School

School of Humanities and Sciences

Department

Environmental Studies and Sciences

Abstract

Over the past two semesters I have been taking on this project to gain experience in managing an efficient hydroponic system that provides locally grown food for the on campus dining hall. The planning and attention to detail that goes into running such a system has given me a lot of experience and knowledge of how to operate similar systems in the future. This project’s main goal is to provide locally grown ingredients for on campus dining in order to reduce the dining company’s carbon footprint. This will be done by regularly cloning or sprouting plants from a different location on campus. Once a first batch of plants is planted in round soil plugs, they are placed onto a misting table. 1-2 weeks later, once these plants develop roots in these soil plugs, they are transported up to Terrace Dining Hall and placed into the system. This process is repeated until the system is filled entirely with plants. Once the first batch of plants is entered into the system, the pH and nitrate levels of the system must be regulated. This is done by measuring the pH level with a pH water testing kit. If the pH is above 6.0 then pH down chemical is added into the system until the pH reaches 6.0. Nitrate is regulated using a nitrate meter. The desired nitrate level of the system is at least 700 ppm. If the nitrate levels are below this, Floragro and Floramicro are added into the system until the nitrate level is at least 700 ppm. Careful adherence to this methodology has allowed the operation of a system that has operated at 100% capacity and has produced a substantial amount of ingredients for the on campus dining hall. This project is important because it is a method of producing locally grown food and reducing one’s carbon footprint that can be easily replicated by any similar company across the world. The main problem with this idea is that not enough people know about and spreading the word about it can help reduce the carbon footprint of dining institutions.

Document Type

Poster

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Hydroponic Food Production and Campus Dining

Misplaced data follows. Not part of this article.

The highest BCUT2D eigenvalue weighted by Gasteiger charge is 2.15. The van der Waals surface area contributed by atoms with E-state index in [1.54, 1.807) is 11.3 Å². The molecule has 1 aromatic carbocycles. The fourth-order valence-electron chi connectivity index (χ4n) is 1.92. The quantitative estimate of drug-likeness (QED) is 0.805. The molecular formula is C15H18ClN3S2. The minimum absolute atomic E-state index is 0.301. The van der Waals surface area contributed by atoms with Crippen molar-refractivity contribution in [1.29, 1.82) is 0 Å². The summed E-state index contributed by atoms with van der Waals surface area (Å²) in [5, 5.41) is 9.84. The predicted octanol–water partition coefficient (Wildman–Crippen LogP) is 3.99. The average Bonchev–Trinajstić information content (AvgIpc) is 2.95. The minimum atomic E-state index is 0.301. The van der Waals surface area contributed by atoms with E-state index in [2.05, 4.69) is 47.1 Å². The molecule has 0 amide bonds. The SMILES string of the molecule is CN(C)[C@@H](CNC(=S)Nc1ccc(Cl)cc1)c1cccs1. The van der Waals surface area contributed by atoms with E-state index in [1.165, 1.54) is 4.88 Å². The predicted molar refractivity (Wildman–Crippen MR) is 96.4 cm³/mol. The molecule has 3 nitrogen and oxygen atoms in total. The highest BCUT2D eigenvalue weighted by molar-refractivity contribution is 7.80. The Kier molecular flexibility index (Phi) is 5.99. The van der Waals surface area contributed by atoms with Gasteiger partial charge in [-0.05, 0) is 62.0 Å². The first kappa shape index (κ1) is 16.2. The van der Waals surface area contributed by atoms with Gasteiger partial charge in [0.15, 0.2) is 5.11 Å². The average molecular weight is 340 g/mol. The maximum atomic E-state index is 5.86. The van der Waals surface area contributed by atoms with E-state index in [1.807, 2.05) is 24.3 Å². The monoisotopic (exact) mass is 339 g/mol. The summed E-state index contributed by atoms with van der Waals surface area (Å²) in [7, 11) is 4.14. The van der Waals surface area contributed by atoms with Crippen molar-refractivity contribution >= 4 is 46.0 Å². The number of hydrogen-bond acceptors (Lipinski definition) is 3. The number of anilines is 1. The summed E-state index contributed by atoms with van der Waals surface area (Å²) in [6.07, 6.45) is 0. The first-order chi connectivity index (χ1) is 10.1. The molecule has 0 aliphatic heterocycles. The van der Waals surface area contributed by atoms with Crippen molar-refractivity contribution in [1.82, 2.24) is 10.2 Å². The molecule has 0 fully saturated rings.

Over the past two semesters I have been taking on this project to gain experience in managing an efficient hydroponic system that provides locally grown food for the on campus dining hall. The planning and attention to detail that goes into running such a system has given me a lot of experience and knowledge of how to operate similar systems in the future. This project’s main goal is to provide locally grown ingredients for on campus dining in order to reduce the dining company’s carbon footprint. This will be done by regularly cloning or sprouting plants from a different location on campus. Once a first batch of plants is planted in round soil plugs, they are placed onto a misting table. 1-2 weeks later, once these plants develop roots in these soil plugs, they are transported up to Terrace Dining Hall and placed into the system. This process is repeated until the system is filled entirely with plants. Once the first batch of plants is entered into the system, the pH and nitrate levels of the system must be regulated. This is done by measuring the pH level with a pH water testing kit. If the pH is above 6.0 then pH down chemical is added into the system until the pH reaches 6.0. Nitrate is regulated using a nitrate meter. The desired nitrate level of the system is at least 700 ppm. If the nitrate levels are below this, Floragro and Floramicro are added into the system until the nitrate level is at least 700 ppm. Careful adherence to this methodology has allowed the operation of a system that has operated at 100% capacity and has produced a substantial amount of ingredients for the on campus dining hall. This project is important because it is a method of producing locally grown food and reducing one’s carbon footprint that can be easily replicated by any similar company across the world. The main problem with this idea is that not enough people know about and spreading the word about it can help reduce the carbon footprint of dining institutions.

 

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